On average, temperatures vary between 25.2 and 28.5 ° C. The annual average is 26.8 ° C. Indeed, the deviated transcontinental trade wind that is the monsoon plunges Douala into an atmospheric ambiance of sweltering, dampness and bathed in a constant thermal regime above 25 ° C on average, with a strong summer cloudiness of a sky heavily covered and low, structured by stratiform and cumuliform clouds often coexisting in a sky loaded with thick and dense strato-cumulus clouds. Stratus clouds mainly generate drizzle (fine and persistent rainfall). This atmospheric ambiance of sweltering and dampness predisposes this urban city of more than 2 million inhabitants to pathologies of infectious origin, including dengue fever.

2.2.4. Relative Humidity

The monthly average values of relative humidity are reported in the table below:

Table III. Monthly average values of relative humidity in% in Douala from 1973-2003

MonthJanFebMarAprMayJuneJulyAugSepOctNovDecAverage Year
Humidité (%)80,680,181,58384,186,389,390,488,286,284,882,884,8

Source: Amougou based on data from the Directorate of National Meteorology


Relative humidity is high in Douala. On average, it varies between 80.6% (January to March) and 90.4% (August), with an annual average of 84.8%. The low humidity values​coincide with the high temperature values​in the dry season while the high values relate to the low temperature values ​​recorded in the rainy season.

The influence of the monsoon and of the mechanism of upwellings and downwellings on the Cameroonian coast increases the hygrometric capacity of the air which permanently saturates the lower atmospheric layers up to 3500 mm in height. This climatic atmosphere of high summer humidity behaves like an ecological niche, a land of vectors of most tropical infectious pathologies, including dengue.

2.3. Risk analysis of dengue fever in Douala

The risk analysis of the emergence of dengue fever in Douala is done qualitatively on the one hand, through the preliminary risk / hazard analysis method.

Preliminary risk analysis (PRA) was first developed in the United States in the early 1960s in the aeronautical and military fields. Conceptual evolutions have made it possible to extend its application to several other fields, among others, the construction of the cartography of dangerous situations, the development of risk maps, the evaluation of the benefits / risks ratios and the achievements of preliminary safety allocations. (Desroches, Baudrin and Dadoun, 2009).

The preliminary risk / hazard analysis method consists of determining potential incidents likely to be caused by hazardous elements taken from a related list.

Table IV. Preliminary risk analysis of dengue fever in Douala

PhaseDangerous element / eventEmergence of dengue
Urban atmosphereEnvironmental promiscuity and proliferation of urban wasteContamination of dengue fever through mosquitoes and infected people.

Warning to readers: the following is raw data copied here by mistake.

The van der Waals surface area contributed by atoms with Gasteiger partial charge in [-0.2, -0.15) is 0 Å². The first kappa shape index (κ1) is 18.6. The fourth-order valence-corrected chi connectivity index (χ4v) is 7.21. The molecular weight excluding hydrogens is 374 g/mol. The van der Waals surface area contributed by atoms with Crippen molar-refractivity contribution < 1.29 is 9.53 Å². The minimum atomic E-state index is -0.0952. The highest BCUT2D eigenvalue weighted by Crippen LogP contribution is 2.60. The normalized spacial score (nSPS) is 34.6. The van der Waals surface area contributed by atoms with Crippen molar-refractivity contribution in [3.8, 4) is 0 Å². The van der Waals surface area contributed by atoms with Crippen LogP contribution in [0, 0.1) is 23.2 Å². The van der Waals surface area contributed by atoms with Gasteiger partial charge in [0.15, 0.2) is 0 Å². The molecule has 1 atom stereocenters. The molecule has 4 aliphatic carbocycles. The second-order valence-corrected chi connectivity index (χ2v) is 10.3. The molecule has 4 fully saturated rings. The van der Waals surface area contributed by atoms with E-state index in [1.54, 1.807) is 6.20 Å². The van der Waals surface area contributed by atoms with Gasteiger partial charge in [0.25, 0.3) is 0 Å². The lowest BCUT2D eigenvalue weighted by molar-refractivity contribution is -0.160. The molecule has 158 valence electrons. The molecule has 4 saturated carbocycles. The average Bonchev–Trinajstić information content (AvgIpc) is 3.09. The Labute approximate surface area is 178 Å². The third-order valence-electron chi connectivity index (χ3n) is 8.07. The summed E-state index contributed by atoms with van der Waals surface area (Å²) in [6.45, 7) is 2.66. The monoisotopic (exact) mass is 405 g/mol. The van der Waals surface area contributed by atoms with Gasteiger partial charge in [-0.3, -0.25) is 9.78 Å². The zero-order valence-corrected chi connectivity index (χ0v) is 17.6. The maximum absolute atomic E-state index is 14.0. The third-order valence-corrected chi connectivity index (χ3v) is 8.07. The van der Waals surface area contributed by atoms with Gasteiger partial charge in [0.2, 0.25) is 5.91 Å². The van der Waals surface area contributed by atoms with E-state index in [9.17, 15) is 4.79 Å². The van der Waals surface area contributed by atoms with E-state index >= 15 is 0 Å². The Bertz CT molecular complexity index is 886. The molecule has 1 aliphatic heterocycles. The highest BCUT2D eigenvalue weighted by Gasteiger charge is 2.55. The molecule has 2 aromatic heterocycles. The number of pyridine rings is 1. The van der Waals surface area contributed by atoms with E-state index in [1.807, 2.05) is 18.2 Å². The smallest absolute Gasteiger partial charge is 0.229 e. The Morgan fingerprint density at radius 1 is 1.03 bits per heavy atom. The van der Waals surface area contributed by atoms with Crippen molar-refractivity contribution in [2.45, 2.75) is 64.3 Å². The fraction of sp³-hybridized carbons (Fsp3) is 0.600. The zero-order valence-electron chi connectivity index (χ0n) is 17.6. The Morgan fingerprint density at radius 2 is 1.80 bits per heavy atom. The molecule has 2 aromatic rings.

Weather conditionsRainfall leaving permanent water depositsDevelopment of dengue-vector mosquitoes

                   Source : Amougou Judith


According to the above table, the potential incidents of emergence of dengue fever, in particular contamination, can be caused by the environmental promiscuity and the proliferation of urban waste discussed in the second section.

The second potential incident of the emergence of dengue fever, namely the development of vector mosquitoes, may be caused by the permanent water deposition from rainfall described in the third section.


In short, the vector populations involved in the transmission of dengue fever in Douala are domestic and / or peri-domestic. The rhythm of winds, precipitation, temperature and humidity favor the development of the Aedes aegypti and Aedes albopictus mosquitoes in the city of Douala. The geographical setting does provide an environment favorable to the development of dengue vectors. The climatic conditions characterized by the influence of the monsoon, the mechanism of upwellings and down wellings and the urban atmosphere characterized by the proliferation of domestic and peri-domestic waste are the main culprits. The Preliminary Risk Analysis scenario is also an illustration of this. This is all the more important to note as the fluidity of contacts between populations, the fluidity of human mobility and goods favored by the development of techniques and means of transport, and urbanization favor the spread of viral diseases (Saluzzo, Vidal and Gonzales, 2004). Given the presence of the Aedes aegypti and Aedes albopictus mosquitoes, the prevalence of the climate and the urban environment, this paper remains relevant. The integration of dengue diagnoses into the Cameroonian health system could serve as a lever for research on the seasonal prevalence of dengue.